The government of Canada committed to provide approximately CA$2.6 billion (US$2.1 billion) toward Toronto's SmartTrack regional express rail surface line. The funds would come from the government's new Public Transit Fund (PTF).
Canada says the new PTF, which was announced as part of the country’s Economic Action Plan 2015, will support the construction and rehabilitation of large public transit projects that address congestion and reduce travel time. Additionally, the PTF will free funds under the New Building Canada Plan and the P3 Canada Fund that might have been used up by large-scale transit projects.
As currently proposed, the line will provide relief for the overcrowded Yonge-University-Spadina Subway Line and connect Toronto to major employment centers in Mississauga and Markham. Prime Minister Stephen Harper said the government will contribute up to one-third of the costs for the SmartTrack public transit system proposal once a formal application has been received and approved.
Ontario’s Minister of Transportation Steven Del Duca and Minister of Economic Development, Employment and Infrastructure Brad Duguid said in a joint statement that expressed pleasure with the decision to help with SmartTrack funding, but said the larger issue of federal support for provincial priority infrastructure projects has yet to be addressed.
“We are pleased the federal government has joined us at the table with their share of support to the city’s SmartTrack proposal, which will be delivered by Metrolinx, through the province’s GO Regional Express Rail (RER) Plan,” said the ministers.
“Our government has already committed to electrify the existing GO corridors, which are segments of Toronto’s Smart Track proposal and CA$13.5 billion (US$10.9 billion) to implement Regional Express Rail across Ontario’s GO Transit network. Ontario’s investments in RER make Smart Track possible.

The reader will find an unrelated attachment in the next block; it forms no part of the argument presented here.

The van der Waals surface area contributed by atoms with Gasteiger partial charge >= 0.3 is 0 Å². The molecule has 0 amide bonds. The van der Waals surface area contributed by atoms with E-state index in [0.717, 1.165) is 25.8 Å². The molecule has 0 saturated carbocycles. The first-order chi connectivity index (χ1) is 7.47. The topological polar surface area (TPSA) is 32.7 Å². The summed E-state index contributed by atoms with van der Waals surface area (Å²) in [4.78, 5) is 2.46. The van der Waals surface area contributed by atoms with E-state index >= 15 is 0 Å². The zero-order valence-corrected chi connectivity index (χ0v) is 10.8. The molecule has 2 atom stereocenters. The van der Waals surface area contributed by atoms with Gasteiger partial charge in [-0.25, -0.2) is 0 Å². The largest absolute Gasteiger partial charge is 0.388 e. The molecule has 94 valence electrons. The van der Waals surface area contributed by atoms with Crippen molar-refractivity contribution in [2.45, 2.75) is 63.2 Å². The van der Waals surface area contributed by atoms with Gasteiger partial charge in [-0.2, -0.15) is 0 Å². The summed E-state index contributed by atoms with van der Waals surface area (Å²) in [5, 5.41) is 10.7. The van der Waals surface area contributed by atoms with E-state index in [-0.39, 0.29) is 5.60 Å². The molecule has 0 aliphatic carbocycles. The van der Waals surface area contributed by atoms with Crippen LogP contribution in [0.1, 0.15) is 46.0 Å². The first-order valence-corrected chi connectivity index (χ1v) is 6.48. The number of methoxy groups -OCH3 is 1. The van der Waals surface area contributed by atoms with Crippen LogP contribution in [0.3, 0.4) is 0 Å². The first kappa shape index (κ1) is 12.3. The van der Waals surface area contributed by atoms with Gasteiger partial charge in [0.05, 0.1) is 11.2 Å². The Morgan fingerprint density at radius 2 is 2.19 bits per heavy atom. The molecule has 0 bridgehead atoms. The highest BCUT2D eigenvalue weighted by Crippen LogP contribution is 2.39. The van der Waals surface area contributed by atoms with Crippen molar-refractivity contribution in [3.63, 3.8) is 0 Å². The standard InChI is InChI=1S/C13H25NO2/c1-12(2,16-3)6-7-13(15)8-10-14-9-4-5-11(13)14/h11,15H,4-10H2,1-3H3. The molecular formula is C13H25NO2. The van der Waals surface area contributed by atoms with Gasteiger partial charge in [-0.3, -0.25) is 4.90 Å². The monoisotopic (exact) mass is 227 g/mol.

“While this federal investment is positive news for the people of Ontario, our government remains concerned that the federal government is not investing nearly enough in Ontario’s public infrastructure. By comparison, the Ontario government is investing over CA$130 billion (US$105 billion) in the province over the next ten years – three times more per capita than the federal government. We will continue to strongly urge the federal government to provide stable, long-term infrastructure funding.
“Provinces and municipalities across Canada cannot shoulder infrastructure investments alone; we need a federal partner to invest in our future.
“Announcements such as [the SmartTrack funding commitment) leave questions around other Ontario priority projects that we have continually brought to the attention of the federal government. Ontario has submitted over 100 priority projects to the federal government for infrastructure funding under the Building Canada Fund.”
The Canadian government says decisions on support for a given project, including a determination of project eligibility under the PTF, will be contingent on the assessment of an application and detailed project business case.